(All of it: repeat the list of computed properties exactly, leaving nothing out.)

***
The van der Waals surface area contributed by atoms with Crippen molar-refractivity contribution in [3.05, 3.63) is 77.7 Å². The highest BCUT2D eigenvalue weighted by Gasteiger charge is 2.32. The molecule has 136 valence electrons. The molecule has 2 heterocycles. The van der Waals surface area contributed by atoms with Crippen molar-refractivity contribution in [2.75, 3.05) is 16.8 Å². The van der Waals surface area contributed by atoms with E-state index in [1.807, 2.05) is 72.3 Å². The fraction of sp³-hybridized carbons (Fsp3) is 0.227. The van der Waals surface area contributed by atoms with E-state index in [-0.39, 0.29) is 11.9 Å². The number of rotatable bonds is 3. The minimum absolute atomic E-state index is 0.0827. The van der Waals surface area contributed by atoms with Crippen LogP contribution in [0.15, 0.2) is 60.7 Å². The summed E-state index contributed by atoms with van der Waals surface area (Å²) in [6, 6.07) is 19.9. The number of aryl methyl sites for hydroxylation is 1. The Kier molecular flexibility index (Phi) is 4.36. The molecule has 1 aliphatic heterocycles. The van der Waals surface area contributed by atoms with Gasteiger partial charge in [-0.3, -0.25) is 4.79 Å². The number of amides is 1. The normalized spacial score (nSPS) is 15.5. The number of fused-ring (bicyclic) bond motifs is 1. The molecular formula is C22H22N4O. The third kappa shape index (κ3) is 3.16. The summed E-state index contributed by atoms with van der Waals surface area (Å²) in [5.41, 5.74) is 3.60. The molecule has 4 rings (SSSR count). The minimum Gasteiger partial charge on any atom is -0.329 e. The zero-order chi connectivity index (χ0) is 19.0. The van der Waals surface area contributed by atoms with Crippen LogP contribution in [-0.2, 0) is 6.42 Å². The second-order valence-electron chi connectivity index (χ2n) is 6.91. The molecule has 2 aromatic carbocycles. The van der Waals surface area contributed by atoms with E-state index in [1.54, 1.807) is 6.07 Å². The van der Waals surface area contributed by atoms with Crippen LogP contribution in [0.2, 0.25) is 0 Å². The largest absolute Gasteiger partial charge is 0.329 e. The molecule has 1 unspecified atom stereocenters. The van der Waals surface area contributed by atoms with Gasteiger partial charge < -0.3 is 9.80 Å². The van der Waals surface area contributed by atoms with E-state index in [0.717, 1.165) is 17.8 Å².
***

The van der Waals surface area contributed by atoms with Crippen molar-refractivity contribution in [3.05, 3.63) is 77.7 Å². The highest BCUT2D eigenvalue weighted by Gasteiger charge is 2.32. The molecule has 136 valence electrons. The molecule has 2 heterocycles. The van der Waals surface area contributed by atoms with Crippen molar-refractivity contribution in [2.75, 3.05) is 16.8 Å². The van der Waals surface area contributed by atoms with E-state index in [1.807, 2.05) is 72.3 Å². The fraction of sp³-hybridized carbons (Fsp3) is 0.227. The van der Waals surface area contributed by atoms with E-state index in [-0.39, 0.29) is 11.9 Å². The number of rotatable bonds is 3. The minimum absolute atomic E-state index is 0.0827. The van der Waals surface area contributed by atoms with Crippen LogP contribution in [0.15, 0.2) is 60.7 Å². The summed E-state index contributed by atoms with van der Waals surface area (Å²) in [6, 6.07) is 19.9. The number of aryl methyl sites for hydroxylation is 1. The Kier molecular flexibility index (Phi) is 4.36. The molecule has 1 aliphatic heterocycles. The van der Waals surface area contributed by atoms with Gasteiger partial charge in [-0.3, -0.25) is 4.79 Å². The number of amides is 1. The normalized spacial score (nSPS) is 15.5. The number of fused-ring (bicyclic) bond motifs is 1. The molecular formula is C22H22N4O. The third kappa shape index (κ3) is 3.16. The summed E-state index contributed by atoms with van der Waals surface area (Å²) in [5.41, 5.74) is 3.60. The molecule has 4 rings (SSSR count). The minimum Gasteiger partial charge on any atom is -0.329 e. The zero-order chi connectivity index (χ0) is 19.0. The van der Waals surface area contributed by atoms with Crippen LogP contribution in [-0.2, 0) is 6.42 Å². The second-order valence-electron chi connectivity index (χ2n) is 6.91. The molecule has 2 aromatic carbocycles. The van der Waals surface area contributed by atoms with E-state index in [1.54, 1.807) is 6.07 Å². The van der Waals surface area contributed by atoms with Crippen LogP contribution in [0.2, 0.25) is 0 Å². The largest absolute Gasteiger partial charge is 0.329 e. The molecule has 1 unspecified atom stereocenters. The van der Waals surface area contributed by atoms with Gasteiger partial charge < -0.3 is 9.80 Å². The van der Waals surface area contributed by atoms with E-state index in [0.717, 1.165) is 17.8 Å².